Access to most tools on the Cisco Support website requires a Cisco.com user ID and password.

http://www.cisco.com/techsupport


Feature Information for Tunnel Authentication via RADIUS on Tunnel Terminator

Table 1 lists the release history for this feature.

Not all commands may be available in your Cisco IOS software release. For release information about a specific command, see the command reference documentation.

Use Cisco Feature Navigator to find information about platform support and software image support. Cisco Feature Navigator enables you to determine which Cisco IOS and Catalyst OS software images support a specific software release, feature set, or platform. To access Cisco Feature Navigator, go to http://tools.cisco.com/ITDIT/CFN/jsp/index.jsp. An account on Cisco.com is not required.


Note Table 1 lists only the Cisco IOS software release that introduced support for a given feature in a given Cisco IOS software release train. Unless noted otherwise, subsequent releases of that Cisco IOS software release train also support that feature.


Table 1 Feature Information for Tunnel Authentication via RADIUS on Tunnel Terminator 

Feature Name
Releases
Feature Information

Tunnel Authentication via RADIUS on Tunnel Terminator

12.2(15)B
12.3(4)T

The Tunnel Authentication via RADIUS on Tunnel Terminator feature allows tunnel authentication and authorization to occur through a remote RADIUS server instead of local configuration on the tunnel terminator.

In 12.2(15)B, this feature was introduced on the Cisco 6400 series, Cisco 7200 series, and Cisco 7400 series.

In 12.3(4)T, this feature was integrated into the Cisco IOS.

The following commands were introduced or modified: vpdn tunnel authorization network, vpdn tunnel authorization password, vpdn tunnel authorization virtual-template.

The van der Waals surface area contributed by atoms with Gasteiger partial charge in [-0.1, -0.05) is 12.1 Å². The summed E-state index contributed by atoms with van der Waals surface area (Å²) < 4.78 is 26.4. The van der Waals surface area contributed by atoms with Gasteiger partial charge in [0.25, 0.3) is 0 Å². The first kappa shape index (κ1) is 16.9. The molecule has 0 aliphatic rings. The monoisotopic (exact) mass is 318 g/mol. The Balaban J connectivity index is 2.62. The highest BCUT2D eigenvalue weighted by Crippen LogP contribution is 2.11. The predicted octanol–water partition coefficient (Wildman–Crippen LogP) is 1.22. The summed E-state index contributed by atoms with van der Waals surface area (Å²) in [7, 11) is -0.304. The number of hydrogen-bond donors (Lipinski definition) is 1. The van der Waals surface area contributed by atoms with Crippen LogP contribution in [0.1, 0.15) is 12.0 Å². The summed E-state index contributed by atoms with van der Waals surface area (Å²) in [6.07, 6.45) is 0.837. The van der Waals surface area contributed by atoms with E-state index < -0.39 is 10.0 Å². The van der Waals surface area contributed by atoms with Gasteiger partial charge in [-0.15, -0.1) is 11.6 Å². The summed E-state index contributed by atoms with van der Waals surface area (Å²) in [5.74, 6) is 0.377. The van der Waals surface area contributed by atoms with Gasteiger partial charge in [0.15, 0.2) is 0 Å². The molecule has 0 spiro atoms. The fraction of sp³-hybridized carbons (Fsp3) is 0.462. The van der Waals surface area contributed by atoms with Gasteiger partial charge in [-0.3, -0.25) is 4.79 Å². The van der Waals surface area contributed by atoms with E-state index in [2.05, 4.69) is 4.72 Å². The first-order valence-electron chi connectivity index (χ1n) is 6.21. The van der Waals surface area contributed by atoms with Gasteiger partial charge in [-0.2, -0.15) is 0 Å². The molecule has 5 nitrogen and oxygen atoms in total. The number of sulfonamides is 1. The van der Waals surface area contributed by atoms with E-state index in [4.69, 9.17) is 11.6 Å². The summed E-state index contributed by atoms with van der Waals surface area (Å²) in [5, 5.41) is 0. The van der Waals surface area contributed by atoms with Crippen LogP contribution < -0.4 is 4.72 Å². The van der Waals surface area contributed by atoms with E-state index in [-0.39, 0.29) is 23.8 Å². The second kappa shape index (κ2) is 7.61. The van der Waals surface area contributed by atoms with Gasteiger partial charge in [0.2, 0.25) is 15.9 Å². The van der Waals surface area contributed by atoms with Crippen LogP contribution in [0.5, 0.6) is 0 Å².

Glossary

L2TP—Layer 2 Tunnel Protocol. A Layer 2 tunneling protocol that enables an ISP or other access service to create a virtual tunnel to link customer remote sites or remote users with corporate home networks. In particular, a network access server (NAS) at the ISP point of presence (POP) exchanges PPP messages with the remote users and communicates by L2F or L2TP requests and responses with the customer tunnel server to set up tunnels.

LAC—L2TP access concentrator. A network access server (NAS) to which the client directly connects and through which PPP frames are tunneled to the L2TP network server (LNS). The LAC need only implement the media over which L2TP is to operate to pass traffic to one or more LNSs. The LAC may tunnel any protocol carried within PPP. The LAC initiates incoming calls and receives outgoing calls. A LAC is analogous to an L2F network access server.

LNS—L2TP network server. A termination point for L2TP tunnels and an access point where PPP frames are processed and passed to higher layer protocols. An LNS can operate on any platform that terminates PPP. The LNS handles the server side of the L2TP protocol. L2TP relies only on the single medium over which L2TP tunnels arrive. The LNS initiates outgoing calls and receives incoming calls. An LNS is analogous to a home gateway in L2F technology.